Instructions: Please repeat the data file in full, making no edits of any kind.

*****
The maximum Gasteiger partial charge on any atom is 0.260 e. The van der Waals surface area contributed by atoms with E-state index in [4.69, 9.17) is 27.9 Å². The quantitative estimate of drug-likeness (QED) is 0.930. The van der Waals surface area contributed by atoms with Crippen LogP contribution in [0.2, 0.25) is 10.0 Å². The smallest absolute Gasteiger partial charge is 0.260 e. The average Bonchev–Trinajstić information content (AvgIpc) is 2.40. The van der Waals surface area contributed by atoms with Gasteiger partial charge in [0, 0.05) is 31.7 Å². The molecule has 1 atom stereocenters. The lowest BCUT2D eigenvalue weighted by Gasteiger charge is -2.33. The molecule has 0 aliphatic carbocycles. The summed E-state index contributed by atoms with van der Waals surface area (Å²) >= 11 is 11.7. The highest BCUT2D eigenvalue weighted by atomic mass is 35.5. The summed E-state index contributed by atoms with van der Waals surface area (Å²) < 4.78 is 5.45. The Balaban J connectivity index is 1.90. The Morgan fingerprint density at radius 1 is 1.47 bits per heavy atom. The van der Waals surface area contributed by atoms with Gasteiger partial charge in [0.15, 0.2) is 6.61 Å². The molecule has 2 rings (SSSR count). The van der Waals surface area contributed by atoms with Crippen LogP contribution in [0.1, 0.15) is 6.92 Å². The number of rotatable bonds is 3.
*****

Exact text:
The maximum Gasteiger partial charge on any atom is 0.260 e. The van der Waals surface area contributed by atoms with E-state index in [4.69, 9.17) is 27.9 Å². The quantitative estimate of drug-likeness (QED) is 0.930. The van der Waals surface area contributed by atoms with Crippen LogP contribution in [0.2, 0.25) is 10.0 Å². The smallest absolute Gasteiger partial charge is 0.260 e. The average Bonchev–Trinajstić information content (AvgIpc) is 2.40. The van der Waals surface area contributed by atoms with Gasteiger partial charge in [0, 0.05) is 31.7 Å². The molecule has 1 atom stereocenters. The lowest BCUT2D eigenvalue weighted by Gasteiger charge is -2.33. The molecule has 0 aliphatic carbocycles. The summed E-state index contributed by atoms with van der Waals surface area (Å²) >= 11 is 11.7. The highest BCUT2D eigenvalue weighted by atomic mass is 35.5. The summed E-state index contributed by atoms with van der Waals surface area (Å²) < 4.78 is 5.45. The Balaban J connectivity index is 1.90. The Morgan fingerprint density at radius 1 is 1.47 bits per heavy atom. The van der Waals surface area contributed by atoms with Gasteiger partial charge in [0.15, 0.2) is 6.61 Å². The molecule has 2 rings (SSSR count). The van der Waals surface area contributed by atoms with Crippen LogP contribution in [0.1, 0.15) is 6.92 Å². The number of rotatable bonds is 3.